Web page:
dokku-letsencrypt is the official plugin for dokku that gives the ability to automatically retrieve and install TLS certificates from letsencrypt.org. During ACME validation, your app will stay available at any time.
Note: Your app must already be deployed and accessible over the internet (i.e. in the browser) in order to add letsencrypt to your app. Your app just being created is not enough. If you need the application to only be deployed via SSL, add a temporary certificate to your app prior to adding letsencrypt by running
dokku certs:generate <app> DOMAIN to make your app accessible via SSL. This is mostly a optional step as the letsencrypt plugin will upgrade non-SSL apps when successful.
Note: If you want to automatically renew the certificates, please use
dokku letsencrypt:cron-job --add to add an auto-renewal cron-job to the crontab of the
dokku user. This is supported starting from the plugin version 0.8.2 which only works with Dokku 0.5 or later.
Note: By running this plugin, you agree to the Let's Encrypt Subscriber Agreement automatically (because prompting you whether you agree might break running the plugin as part of a cronjob).
Note: If you like Let's Encrypt, please consider donating to Let's Encrypt.
# dokku 0.5+ $ sudo dokku plugin:install https://github.com/dokku/dokku-letsencrypt.git # dokku 0.4 $ sudo dokku plugin:install https://github.com/dokku/dokku-letsencrypt.git --committish dokku-0.4
Upgrading from previous versions
# dokku 0.5+ $ sudo dokku plugin:update letsencrypt # dokku 0.4 $ sudo dokku plugin:update letsencrypt dokku-0.4
$ dokku letsencrypt:help letsencrypt <app> Enable or renew letsencrypt certificate for app letsencrypt:auto-renew Auto-renew all apps secured by letsencrypt if renewal is necessary letsencrypt:auto-renew <app> Auto-renew app if renewal is necessary letsencrypt:cleanup <app> Cleanup stale certificates and configurations letsencrypt:cron-job <--add|--remove> Add or remove an auto-renewal cronjob letsencrypt:ls List letsencrypt-secured apps with certificate expiry letsencrypt:revoke <app> Revoke letsencrypt certificate for app
Obtain a Let's encrypt TLS certificate for app
myapp (you can also run this command to renew the certificate):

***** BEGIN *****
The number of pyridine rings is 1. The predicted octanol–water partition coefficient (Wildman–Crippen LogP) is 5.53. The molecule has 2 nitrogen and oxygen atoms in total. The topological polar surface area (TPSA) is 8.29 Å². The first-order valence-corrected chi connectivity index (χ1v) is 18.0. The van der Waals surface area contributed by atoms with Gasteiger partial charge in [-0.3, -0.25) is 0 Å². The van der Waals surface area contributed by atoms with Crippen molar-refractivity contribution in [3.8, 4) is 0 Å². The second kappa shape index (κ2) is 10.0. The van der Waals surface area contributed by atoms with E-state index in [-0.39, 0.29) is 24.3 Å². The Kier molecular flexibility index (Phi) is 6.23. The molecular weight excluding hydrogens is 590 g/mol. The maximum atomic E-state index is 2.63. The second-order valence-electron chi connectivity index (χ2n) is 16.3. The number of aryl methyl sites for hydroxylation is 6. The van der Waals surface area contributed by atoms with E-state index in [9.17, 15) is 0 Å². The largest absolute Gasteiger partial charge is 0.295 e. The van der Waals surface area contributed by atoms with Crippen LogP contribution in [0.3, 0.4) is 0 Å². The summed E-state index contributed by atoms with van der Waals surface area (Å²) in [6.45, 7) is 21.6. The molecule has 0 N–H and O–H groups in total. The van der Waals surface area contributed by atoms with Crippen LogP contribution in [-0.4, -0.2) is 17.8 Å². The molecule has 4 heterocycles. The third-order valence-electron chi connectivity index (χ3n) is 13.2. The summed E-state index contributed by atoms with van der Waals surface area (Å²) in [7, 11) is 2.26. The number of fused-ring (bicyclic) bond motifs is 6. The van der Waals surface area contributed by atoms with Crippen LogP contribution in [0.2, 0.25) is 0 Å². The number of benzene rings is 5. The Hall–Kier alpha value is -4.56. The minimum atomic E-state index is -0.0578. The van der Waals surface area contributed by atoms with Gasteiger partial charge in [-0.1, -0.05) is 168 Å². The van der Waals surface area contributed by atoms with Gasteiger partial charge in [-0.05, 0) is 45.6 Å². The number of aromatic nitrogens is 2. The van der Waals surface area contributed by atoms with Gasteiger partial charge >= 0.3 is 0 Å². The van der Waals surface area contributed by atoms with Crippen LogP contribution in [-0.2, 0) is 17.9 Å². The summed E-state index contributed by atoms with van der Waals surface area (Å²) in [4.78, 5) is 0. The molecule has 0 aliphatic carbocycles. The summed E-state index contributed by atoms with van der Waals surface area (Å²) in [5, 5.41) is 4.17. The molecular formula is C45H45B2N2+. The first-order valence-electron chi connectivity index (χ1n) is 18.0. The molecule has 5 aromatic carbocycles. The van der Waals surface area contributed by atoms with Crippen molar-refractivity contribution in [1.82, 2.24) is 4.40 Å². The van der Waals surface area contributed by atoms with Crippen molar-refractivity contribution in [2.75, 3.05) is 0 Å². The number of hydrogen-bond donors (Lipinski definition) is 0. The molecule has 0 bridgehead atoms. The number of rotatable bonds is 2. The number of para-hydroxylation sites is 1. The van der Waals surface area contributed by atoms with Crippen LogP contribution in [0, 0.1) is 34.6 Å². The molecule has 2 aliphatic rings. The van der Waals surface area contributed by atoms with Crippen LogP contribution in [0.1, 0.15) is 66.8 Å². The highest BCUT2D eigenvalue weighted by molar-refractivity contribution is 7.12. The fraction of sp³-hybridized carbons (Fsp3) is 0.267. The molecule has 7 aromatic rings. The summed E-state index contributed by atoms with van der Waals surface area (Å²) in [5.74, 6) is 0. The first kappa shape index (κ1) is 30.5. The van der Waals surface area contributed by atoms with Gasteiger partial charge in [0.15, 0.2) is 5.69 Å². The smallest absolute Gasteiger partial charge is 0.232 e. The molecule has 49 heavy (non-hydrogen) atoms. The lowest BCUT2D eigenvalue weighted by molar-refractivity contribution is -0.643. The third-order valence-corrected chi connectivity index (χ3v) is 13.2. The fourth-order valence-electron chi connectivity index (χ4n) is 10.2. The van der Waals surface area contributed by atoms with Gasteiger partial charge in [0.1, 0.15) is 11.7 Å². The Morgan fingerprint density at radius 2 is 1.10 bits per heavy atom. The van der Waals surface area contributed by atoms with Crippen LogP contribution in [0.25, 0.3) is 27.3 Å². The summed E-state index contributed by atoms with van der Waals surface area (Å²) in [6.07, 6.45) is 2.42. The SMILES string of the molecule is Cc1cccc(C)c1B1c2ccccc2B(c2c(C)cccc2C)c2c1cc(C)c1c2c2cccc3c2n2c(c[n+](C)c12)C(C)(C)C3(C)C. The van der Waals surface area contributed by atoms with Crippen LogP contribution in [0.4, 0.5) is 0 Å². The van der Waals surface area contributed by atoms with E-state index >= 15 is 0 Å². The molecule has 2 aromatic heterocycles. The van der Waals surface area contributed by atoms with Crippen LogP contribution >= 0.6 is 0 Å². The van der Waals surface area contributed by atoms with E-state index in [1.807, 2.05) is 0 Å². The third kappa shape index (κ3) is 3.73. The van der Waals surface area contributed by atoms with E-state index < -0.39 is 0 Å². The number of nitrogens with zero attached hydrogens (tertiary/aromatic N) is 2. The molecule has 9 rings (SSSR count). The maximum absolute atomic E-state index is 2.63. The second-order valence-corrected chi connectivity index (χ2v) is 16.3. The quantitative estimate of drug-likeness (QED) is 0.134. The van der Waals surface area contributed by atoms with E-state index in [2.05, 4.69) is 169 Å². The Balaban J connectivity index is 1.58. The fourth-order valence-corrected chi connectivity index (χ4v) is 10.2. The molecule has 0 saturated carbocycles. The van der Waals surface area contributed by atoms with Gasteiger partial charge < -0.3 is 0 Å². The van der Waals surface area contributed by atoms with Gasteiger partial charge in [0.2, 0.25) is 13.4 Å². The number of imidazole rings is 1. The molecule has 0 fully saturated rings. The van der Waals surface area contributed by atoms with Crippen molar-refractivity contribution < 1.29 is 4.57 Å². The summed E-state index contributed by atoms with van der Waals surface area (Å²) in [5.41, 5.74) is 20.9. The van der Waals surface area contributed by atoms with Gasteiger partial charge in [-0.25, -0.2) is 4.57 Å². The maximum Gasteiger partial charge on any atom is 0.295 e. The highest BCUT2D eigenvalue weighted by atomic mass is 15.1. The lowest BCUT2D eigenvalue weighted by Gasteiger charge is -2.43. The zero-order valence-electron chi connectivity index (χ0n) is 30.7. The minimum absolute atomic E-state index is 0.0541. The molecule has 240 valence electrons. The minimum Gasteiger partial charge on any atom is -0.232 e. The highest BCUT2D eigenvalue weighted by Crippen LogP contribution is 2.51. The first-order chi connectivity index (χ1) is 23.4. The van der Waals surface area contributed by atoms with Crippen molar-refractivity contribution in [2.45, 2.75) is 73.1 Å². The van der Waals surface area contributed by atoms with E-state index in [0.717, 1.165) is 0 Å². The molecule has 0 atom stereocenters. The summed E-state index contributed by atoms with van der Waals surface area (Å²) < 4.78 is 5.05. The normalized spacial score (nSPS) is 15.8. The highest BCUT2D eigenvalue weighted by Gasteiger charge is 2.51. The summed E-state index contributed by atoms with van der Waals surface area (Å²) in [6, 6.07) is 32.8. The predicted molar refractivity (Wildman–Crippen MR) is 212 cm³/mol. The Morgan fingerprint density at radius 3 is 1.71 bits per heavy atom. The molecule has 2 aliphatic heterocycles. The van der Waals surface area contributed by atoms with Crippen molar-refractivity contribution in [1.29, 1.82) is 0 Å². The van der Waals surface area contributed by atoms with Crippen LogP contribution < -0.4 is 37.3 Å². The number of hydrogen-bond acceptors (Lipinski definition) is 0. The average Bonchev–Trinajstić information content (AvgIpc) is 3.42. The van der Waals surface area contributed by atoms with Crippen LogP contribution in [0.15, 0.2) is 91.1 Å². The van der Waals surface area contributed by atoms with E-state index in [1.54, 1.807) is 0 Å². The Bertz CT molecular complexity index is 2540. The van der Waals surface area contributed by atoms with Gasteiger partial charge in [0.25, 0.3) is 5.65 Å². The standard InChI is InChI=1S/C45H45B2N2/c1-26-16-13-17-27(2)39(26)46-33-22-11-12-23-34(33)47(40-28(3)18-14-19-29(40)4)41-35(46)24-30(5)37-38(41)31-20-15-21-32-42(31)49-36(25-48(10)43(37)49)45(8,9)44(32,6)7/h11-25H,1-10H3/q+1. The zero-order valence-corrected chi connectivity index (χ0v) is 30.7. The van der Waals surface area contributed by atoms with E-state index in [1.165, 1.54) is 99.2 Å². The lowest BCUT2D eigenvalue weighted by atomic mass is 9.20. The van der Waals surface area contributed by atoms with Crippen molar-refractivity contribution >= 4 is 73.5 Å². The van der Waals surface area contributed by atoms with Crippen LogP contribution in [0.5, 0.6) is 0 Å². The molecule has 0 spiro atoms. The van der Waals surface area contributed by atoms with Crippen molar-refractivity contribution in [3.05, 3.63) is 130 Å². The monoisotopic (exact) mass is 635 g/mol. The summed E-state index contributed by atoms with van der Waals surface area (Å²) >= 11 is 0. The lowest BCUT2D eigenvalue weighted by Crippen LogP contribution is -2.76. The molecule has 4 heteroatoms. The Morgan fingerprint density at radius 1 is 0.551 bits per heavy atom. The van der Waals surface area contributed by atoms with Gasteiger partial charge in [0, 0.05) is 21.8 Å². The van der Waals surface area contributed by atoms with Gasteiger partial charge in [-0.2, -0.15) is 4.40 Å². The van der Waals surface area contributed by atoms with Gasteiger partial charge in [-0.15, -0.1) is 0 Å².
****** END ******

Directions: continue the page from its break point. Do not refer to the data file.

$ dokku config:set --no-restart myapp DOKKU_LETSENCRYPT_EMAILemail@example.com -----> Setting config vars DOKKU_LETSENCRYPT_EMAIL: firstname.lastname@example.org $ dokku letsencrypt myapp =====> Let's Encrypt myapp... -----> Updating letsencrypt docker image... latest: Pulling from dokku/letsencrypt Digest: sha256:20f2a619795c1a3252db6508f77d6d3648ad5b336e67caaf801126367dbdfa22 Status: Image is up to date for dokku/letsencrypt:latest done -----> Enabling ACME proxy for myapp... -----> Getting letsencrypt certificate for myapp... - Domain 'myapp.mydomain.com' [ removed various log messages for brevity ] -----> Certificate retrieved successfully. -----> Symlinking let's encrypt certificates -----> Configuring SSL for myapp.mydomain.com...(using /var/lib/dokku/plugins/available/nginx-vhosts/templates/nginx.ssl.conf.template) -----> Creating https nginx.conf -----> Running nginx-pre-reload Reloading nginx -----> Disabling ACME proxy for myapp... done
Once the certificate is installed, you can use the
certs:* built-in commands to edit and query your certificate.
You could also use the following command to set an email address for global. So you don't need to type the email address for different application.
dokku config:set --global DOKKU_LETSENCRYPT_EMAILemail@example.com
dokku-letsencrypt uses the Dokku environment variable manager for all configuration. The important environment variables are:
||(none)||REQUIRED: E-mail address to use for registering with Let's Encrypt.|
||30 days||Time in seconds left on a certificate before it should get renewed|
||default||Which ACME server to use. Can be 'default', 'staging' or a URL|
You can set a setting using
dokku config:set --no-restart <myapp> SETTING_NAME=setting_value. When looking for a setting, the plugin will first look if it was defined for the current app and fall back to settings defined by